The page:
In 1963 Pauling left Caltech to become research professor at the Center for the Study of Democratic Institutions at Santa Barbara, California, where he divided his time between the fields of chemistry and world peace. Here he became greatly interested in what he called “orthomolecular medicine”—a biochemical approach to human health, with the central idea that large amounts of particular nutrients normally present in the body can be used to treat or prevent disease. In 1973, following professorships at the University of California, San Diego (1967–1969) and Stanford University (1969–1974), he founded and became president of the Linus Pauling Institute of Science and Medicine, an organization of which he was director of research at the time of his death. He died of cancer at his Deer Flat Ranch near Big Sur, California on August 19, 1994 at the age of 93.
Pauling has been called one of the two greatest scientists of the 20th century (the other being Einstein) and the greatest chemist since Antoine-Laurent Lavoisier, the 18th-century founder of modern chemistry. His multifaceted life and activities, both scientific and personal, spanned almost the entire 20th century.
In 1986 Pauling donated both his and his wife’s papers to Oregon State University, their alma mater. At more than 500,000 items, these papers rank among the largest personal archives in the world. Two decades later, in what is a 20-year labor of love, the OSU Libraries Special Collections has published the complete inventory of this remarkable collection.
It contains the most detailed inventory of one of the world’s largest archival collections; introductions to each of its six volumes by major authors, historians of science, or members of the Pauling family; more than 1,200 illustrations, 120 in full color, with extensive captions relating the stories behind the images; a beautifully illustrated 45-page timeline chronicling the details of the lives of Linus and Ava Helen Pauling’s lives; and an extensive reproduction of Linus Pauling’s 1917 diary. Each volume has separate pagination and separate ISBNs.
The contents are as follows:
Volume I (xxiv + 285 pp) ISBN 0-9629082-4-X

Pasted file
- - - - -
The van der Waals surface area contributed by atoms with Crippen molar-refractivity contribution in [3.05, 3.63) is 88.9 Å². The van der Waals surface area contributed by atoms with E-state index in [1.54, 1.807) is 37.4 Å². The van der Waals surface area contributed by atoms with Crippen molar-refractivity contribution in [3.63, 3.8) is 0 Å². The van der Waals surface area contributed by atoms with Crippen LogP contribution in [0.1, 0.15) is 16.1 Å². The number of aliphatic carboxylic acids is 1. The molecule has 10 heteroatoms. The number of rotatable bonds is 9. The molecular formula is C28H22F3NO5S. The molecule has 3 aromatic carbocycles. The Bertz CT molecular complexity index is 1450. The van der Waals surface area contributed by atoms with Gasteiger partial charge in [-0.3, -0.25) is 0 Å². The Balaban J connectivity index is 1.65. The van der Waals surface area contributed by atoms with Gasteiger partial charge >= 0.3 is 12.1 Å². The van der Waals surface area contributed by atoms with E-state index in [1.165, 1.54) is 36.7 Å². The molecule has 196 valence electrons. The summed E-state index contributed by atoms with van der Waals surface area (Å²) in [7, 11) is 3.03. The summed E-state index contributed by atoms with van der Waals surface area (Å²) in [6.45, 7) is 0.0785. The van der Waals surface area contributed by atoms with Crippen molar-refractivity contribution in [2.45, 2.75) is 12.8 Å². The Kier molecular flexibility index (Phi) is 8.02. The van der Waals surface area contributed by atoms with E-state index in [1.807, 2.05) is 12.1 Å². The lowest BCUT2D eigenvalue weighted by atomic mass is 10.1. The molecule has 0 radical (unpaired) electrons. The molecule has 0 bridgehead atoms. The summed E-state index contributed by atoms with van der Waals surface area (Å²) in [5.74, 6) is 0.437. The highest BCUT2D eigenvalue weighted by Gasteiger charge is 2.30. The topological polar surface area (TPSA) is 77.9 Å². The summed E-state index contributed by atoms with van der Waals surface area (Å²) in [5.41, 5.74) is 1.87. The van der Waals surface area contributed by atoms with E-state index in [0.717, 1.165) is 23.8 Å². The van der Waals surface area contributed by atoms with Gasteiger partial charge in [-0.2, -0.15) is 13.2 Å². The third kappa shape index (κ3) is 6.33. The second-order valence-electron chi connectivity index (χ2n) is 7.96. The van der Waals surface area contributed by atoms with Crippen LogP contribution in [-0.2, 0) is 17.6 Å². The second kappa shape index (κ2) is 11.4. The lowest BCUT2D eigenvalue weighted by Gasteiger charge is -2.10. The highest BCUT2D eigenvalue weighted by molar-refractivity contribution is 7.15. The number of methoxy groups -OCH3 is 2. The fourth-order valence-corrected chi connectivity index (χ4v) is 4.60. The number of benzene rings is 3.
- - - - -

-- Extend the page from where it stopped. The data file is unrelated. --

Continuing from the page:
Acknowledgments (1 page)
Dedication—by William H. and Michal S. Rieckmann (The Rieckmann Family Foundation supported the publication of The Pauling Catalogue) (1 page).
Preface—by Chris Petersen and Cliff Mead, both of Special Collections, Oregon State University Libraries (3 pp).
Foreword—by Chris Petersen; summarizes the contents of the catalogue) (6 pp).
Introduction to Volume I—by Mary Jo Nye, Department of History, Oregon State University (2 pp).
Timeline—by Robert J. Paradowski, Rochester Institute of Technology (44 pp).
Correspondence; letters received by Linus Pauling as well as carbon copies of letters sent by Pauling, arranged alphabetically and sub-sorted chronologically (57 pp).
Publications; chronologically arranged original reprints of Pauling’s more than a thousand publications (48 pp).
Manuscripts and Typescripts of Articles; many unpublished articles and correspondence relevant to their development and publication; in many instances abstracts, galley proofs, figures, research notes, and other background materials are included (130 pp).
Illustration List (3 pp).
Volume II (xvi + 174 pp, the shortest volume) ISBN 0-9629082-5-8
Introduction to Volume II—by Robert Olby, Department of History and Philosophy of Science, University of Pittsburgh (3 pp).
Science; divided into 15 thematic sub-sections, which reflect the extraordinary breadth of Pauling’s scientific biography (66 pp).
Research Notebooks; 47 original research notebooks from 1919 to 1994, including many of his laboratory calculations, experimental data, scientific conclusions, ideas for further research, and biographical musings (80 pp).
Appendix: 1917 Diary; kept by young Linus from August, 1917 through the first several months of his freshman year at Oregon Agricultural College (18 pp).
Illustration List (2 pp).
Volume III (xiv + 248 pp) ISBN 0-9629082-6-6
Introduction to Volume III—by Thomas Hager, Director of Communications, University of Oregon, and the author of several books on Pauling [12–14] (4 pp).
Peace; 8 thematic sub-sections illustrating Pauling’s manifold interests in peace and humanism; manuscripts, typescripts, correspondence, notes, meeting minutes, non-Pauling publications and other ephemera reflecting the numerous concerns addressed by the Paulings and the international peace movement from the mid-1940s to the mid-1990s; a bound three-volume Bomb Test Petition to the United Nations, for which Pauling received the 1963 Nobel Peace Prize  (180 pp).
Ava Helen Pauling; manuscripts and typescript leaves, correspondence, assorted biographical materials, publications, and government documents; writings on issues of peace, civil liberties, and women’s rights; correspondence and meeting minutes chronicling the Women’s International League for Peace and Freedom, Women International Strike for Peace, and Federal Union (32 pp).
Travel; In the course of the Paulings’ 58-year marriage they visited every continent except Antarctica; itineraries, transit and hotel receipts, maps, and assorted background materials; even Linus’ trip to attend my “Coordination Chemistry Centennial Symposium” at Denver, CO, March 28-April 2, 1993 is listed (p 226) (14 pp).
Honors, Awards, Citations, Diplomas and Other Recognitions; includes the nearly 50 honorary doctorates, two Nobel medals, Lenin Peace Prize medal, M. V. Lomonosov medal, and National Medal of Science; also correspondence and related background materials (20 pp).
Illustration List (2 pp).